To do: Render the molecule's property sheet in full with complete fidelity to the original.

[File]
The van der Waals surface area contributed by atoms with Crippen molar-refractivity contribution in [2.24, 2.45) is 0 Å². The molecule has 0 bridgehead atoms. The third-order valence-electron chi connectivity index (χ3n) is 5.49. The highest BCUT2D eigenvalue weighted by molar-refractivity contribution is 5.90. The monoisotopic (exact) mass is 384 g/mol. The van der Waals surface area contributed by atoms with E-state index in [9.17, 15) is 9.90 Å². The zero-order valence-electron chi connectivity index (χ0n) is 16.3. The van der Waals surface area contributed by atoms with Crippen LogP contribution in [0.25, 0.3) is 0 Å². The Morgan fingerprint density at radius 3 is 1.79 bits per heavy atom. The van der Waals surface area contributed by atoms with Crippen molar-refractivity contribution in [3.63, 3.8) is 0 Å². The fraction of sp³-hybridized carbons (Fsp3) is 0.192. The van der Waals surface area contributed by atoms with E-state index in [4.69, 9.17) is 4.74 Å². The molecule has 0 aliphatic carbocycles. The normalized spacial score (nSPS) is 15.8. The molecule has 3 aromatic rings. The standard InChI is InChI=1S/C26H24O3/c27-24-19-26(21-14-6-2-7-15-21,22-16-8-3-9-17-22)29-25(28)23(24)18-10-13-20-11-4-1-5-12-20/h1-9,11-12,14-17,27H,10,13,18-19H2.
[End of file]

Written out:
The van der Waals surface area contributed by atoms with Crippen molar-refractivity contribution in [2.24, 2.45) is 0 Å². The molecule has 0 bridgehead atoms. The third-order valence-electron chi connectivity index (χ3n) is 5.49. The highest BCUT2D eigenvalue weighted by molar-refractivity contribution is 5.90. The monoisotopic (exact) mass is 384 g/mol. The van der Waals surface area contributed by atoms with E-state index in [9.17, 15) is 9.90 Å². The zero-order valence-electron chi connectivity index (χ0n) is 16.3. The van der Waals surface area contributed by atoms with Crippen LogP contribution in [0.25, 0.3) is 0 Å². The Morgan fingerprint density at radius 3 is 1.79 bits per heavy atom. The van der Waals surface area contributed by atoms with Crippen molar-refractivity contribution in [3.63, 3.8) is 0 Å². The fraction of sp³-hybridized carbons (Fsp3) is 0.192. The van der Waals surface area contributed by atoms with E-state index in [4.69, 9.17) is 4.74 Å². The molecule has 0 aliphatic carbocycles. The normalized spacial score (nSPS) is 15.8. The molecule has 3 aromatic rings. The standard InChI is InChI=1S/C26H24O3/c27-24-19-26(21-14-6-2-7-15-21,22-16-8-3-9-17-22)29-25(28)23(24)18-10-13-20-11-4-1-5-12-20/h1-9,11-12,14-17,27H,10,13,18-19H2.